Elected mayor George Ferguson has helped to unlock £1billion business investment fin Bristol, says minister

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Written by:   | Posted 06-March-2014 15:24

Bristol’s decision to go ahead with an elected mayor has helped to unlock £1billion investment for the city in the years to come.

This is due to what is called the City Deal which allows Bristol to retain the extra income from business rates as a result of new economic growth and decide for itself how the money should be spent. In the past, the Government has kept business rates to be distributed nationally.

CITIES Minister Greg Clarke claims the Government “sits up and takes notice when Bristol speaks” as he praised mayor George Ferguson for his role in raising the city’s profile, writes Bristol Post parliamentary correspondent Caroline Wheeler.

Mr Clark said the Government was “very sympathetic” to Mr Ferguson’s demand for more powers for Bristol.

He also said he expects to see a “strong and commanding set of proposals” when the West of England Local Enterprise Partnership (LEP) submits its strategic economic plan to the Government this month.

At a Newspaper Conference lunch at Westminster, Mr Clark said he was “very sympathetic” to both the vision set out by Mr Ferguson and the LEP.

Late last year, Mr Ferguson called for more powers for the city and said he wanted to see Bristol used as a “test bed for radical ideas.”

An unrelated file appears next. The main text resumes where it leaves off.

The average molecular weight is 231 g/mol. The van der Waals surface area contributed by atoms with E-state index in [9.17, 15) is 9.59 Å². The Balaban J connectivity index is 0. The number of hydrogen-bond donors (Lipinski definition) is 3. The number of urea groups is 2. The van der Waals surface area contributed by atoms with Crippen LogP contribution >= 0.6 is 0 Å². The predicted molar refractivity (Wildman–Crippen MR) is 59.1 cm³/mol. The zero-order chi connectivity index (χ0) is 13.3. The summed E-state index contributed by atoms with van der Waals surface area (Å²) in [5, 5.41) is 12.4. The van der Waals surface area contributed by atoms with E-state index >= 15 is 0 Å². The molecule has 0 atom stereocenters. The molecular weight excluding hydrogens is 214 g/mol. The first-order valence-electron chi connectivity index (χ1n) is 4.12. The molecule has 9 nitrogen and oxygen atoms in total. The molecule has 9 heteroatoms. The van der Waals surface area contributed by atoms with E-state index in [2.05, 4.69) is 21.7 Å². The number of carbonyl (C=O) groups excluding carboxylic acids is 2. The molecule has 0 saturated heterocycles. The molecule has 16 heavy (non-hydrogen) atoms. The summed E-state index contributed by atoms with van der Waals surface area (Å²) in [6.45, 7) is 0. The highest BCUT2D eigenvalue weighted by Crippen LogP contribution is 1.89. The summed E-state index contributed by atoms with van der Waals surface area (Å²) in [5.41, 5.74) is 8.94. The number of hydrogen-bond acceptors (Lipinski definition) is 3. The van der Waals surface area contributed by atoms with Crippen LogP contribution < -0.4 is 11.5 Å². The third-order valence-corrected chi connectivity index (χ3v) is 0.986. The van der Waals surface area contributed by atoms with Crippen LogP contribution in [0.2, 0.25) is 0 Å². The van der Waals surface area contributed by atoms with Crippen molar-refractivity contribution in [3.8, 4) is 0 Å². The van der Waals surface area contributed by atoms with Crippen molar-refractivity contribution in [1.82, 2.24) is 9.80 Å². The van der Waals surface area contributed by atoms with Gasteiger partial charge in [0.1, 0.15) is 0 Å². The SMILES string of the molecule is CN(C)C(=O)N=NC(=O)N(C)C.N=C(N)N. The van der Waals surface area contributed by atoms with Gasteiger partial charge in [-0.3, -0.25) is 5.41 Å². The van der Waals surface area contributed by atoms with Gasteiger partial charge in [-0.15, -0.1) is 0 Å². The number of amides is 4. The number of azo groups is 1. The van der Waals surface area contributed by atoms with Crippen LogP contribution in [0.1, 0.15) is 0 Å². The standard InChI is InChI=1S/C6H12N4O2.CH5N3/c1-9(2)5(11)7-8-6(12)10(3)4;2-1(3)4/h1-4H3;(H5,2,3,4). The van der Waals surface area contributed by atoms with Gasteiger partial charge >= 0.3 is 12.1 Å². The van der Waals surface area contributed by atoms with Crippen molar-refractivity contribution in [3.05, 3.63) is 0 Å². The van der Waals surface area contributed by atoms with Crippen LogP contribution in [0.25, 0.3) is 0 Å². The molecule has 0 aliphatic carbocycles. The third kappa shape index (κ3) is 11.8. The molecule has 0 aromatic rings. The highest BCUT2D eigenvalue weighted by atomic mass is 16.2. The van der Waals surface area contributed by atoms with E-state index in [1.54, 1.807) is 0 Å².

Meanwhile, the LEP has set out its vision to create thousands of new jobs by investing in five key industries, including advanced engineering and aerospace.

It wants the Government to invest around £80 million a year as part of its new growth deals, which are expected to be launched in July.

Mr Clarke told the Post: “Bristol is a real success story; it has been for a number of years.

“I think the creation of the mayoralty in Bristol has solved one of the principal problems that was holding back Bristol, which was the chaotic and unpredictable shifts in local government leadership.

“I think George Ferguson has raised the profile of the city certainly in Westminster and Whitehall.

“I think the way that he has operated has brought people together; I think he has had a uniting presence.

“And so when he makes proposals, as he has when he came to see me and David Cameron, you sit up and take notice when Bristol speaks.

“He is building on demonstrated success. So when they submit their final proposals on March 31, I expect them, given what has happened in Bristol in recent years, to be a very strong and commanding set of proposals.”

The LEP is expected to focus its growth deal bid on five sectors: low carbon; high tech; advanced engineering and aerospace; creative and digital media; and finance and professional services.

In those industries, the organisation says there are four areas in which it may be able to help – skills and people; place and infrastructure; investment and promotion; and support for small and medium sized businesses.

The plan will be used to bid for a slice of £2 billion from central government, money carved out to be devolved into local hands by Lord Heseltine’s drive to give more power to the regions.

By population, Bristol would get a share of around £40 million.

But yesterday Mr Clark stressed that only the best bids would win a share of the funding – with applicants set to undergo scrutiny which he claim will be a kin to the “Dragon’s Den” elimination style process.

Mr Ferguson, who met Mr Clark during one of several visits to London since his election in November, said: “The City Deal negotiated this year is a good start.which we need to build on and “I want to kick-start talks immediately on a Mayoral Deal.”


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